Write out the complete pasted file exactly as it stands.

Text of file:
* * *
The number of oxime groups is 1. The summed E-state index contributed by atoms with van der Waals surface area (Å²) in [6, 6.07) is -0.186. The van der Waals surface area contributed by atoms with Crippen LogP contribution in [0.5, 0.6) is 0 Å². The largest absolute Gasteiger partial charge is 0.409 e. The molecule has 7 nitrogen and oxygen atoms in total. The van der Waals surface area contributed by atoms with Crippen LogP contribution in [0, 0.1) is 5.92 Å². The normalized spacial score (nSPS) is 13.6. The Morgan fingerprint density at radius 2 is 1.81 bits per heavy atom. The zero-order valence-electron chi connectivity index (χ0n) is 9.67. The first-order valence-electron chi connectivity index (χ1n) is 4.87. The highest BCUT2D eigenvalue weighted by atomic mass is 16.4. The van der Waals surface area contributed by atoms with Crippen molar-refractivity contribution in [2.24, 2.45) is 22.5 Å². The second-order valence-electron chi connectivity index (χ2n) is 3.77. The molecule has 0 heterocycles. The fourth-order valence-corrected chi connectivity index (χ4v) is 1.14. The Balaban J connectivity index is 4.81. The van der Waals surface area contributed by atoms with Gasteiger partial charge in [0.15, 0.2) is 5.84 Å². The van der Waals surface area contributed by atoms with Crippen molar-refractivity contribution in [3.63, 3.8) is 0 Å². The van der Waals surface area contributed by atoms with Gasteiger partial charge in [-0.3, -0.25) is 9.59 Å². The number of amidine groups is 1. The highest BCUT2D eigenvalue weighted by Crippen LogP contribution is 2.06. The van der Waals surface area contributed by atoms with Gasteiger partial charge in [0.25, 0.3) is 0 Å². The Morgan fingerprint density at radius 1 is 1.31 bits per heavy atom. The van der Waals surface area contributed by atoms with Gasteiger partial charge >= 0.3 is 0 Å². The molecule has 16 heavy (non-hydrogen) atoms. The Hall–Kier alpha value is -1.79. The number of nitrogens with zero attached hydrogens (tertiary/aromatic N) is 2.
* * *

The number of oxime groups is 1. The summed E-state index contributed by atoms with van der Waals surface area (Å²) in [6, 6.07) is -0.186. The van der Waals surface area contributed by atoms with Crippen LogP contribution in [0.5, 0.6) is 0 Å². The largest absolute Gasteiger partial charge is 0.409 e. The molecule has 7 nitrogen and oxygen atoms in total. The van der Waals surface area contributed by atoms with Crippen LogP contribution in [0, 0.1) is 5.92 Å². The normalized spacial score (nSPS) is 13.6. The Morgan fingerprint density at radius 2 is 1.81 bits per heavy atom. The zero-order valence-electron chi connectivity index (χ0n) is 9.67. The first-order valence-electron chi connectivity index (χ1n) is 4.87. The highest BCUT2D eigenvalue weighted by atomic mass is 16.4. The van der Waals surface area contributed by atoms with Crippen molar-refractivity contribution in [2.24, 2.45) is 22.5 Å². The second-order valence-electron chi connectivity index (χ2n) is 3.77. The molecule has 0 heterocycles. The fourth-order valence-corrected chi connectivity index (χ4v) is 1.14. The Balaban J connectivity index is 4.81. The van der Waals surface area contributed by atoms with Gasteiger partial charge in [0.15, 0.2) is 5.84 Å². The van der Waals surface area contributed by atoms with Crippen molar-refractivity contribution in [3.63, 3.8) is 0 Å². The van der Waals surface area contributed by atoms with Gasteiger partial charge in [-0.3, -0.25) is 9.59 Å². The number of amidine groups is 1. The highest BCUT2D eigenvalue weighted by Crippen LogP contribution is 2.06. The van der Waals surface area contributed by atoms with Gasteiger partial charge in [0.25, 0.3) is 0 Å². The Morgan fingerprint density at radius 1 is 1.31 bits per heavy atom. The van der Waals surface area contributed by atoms with Gasteiger partial charge >= 0.3 is 0 Å². The molecule has 16 heavy (non-hydrogen) atoms. The Hall–Kier alpha value is -1.79. The number of nitrogens with zero attached hydrogens (tertiary/aromatic N) is 2.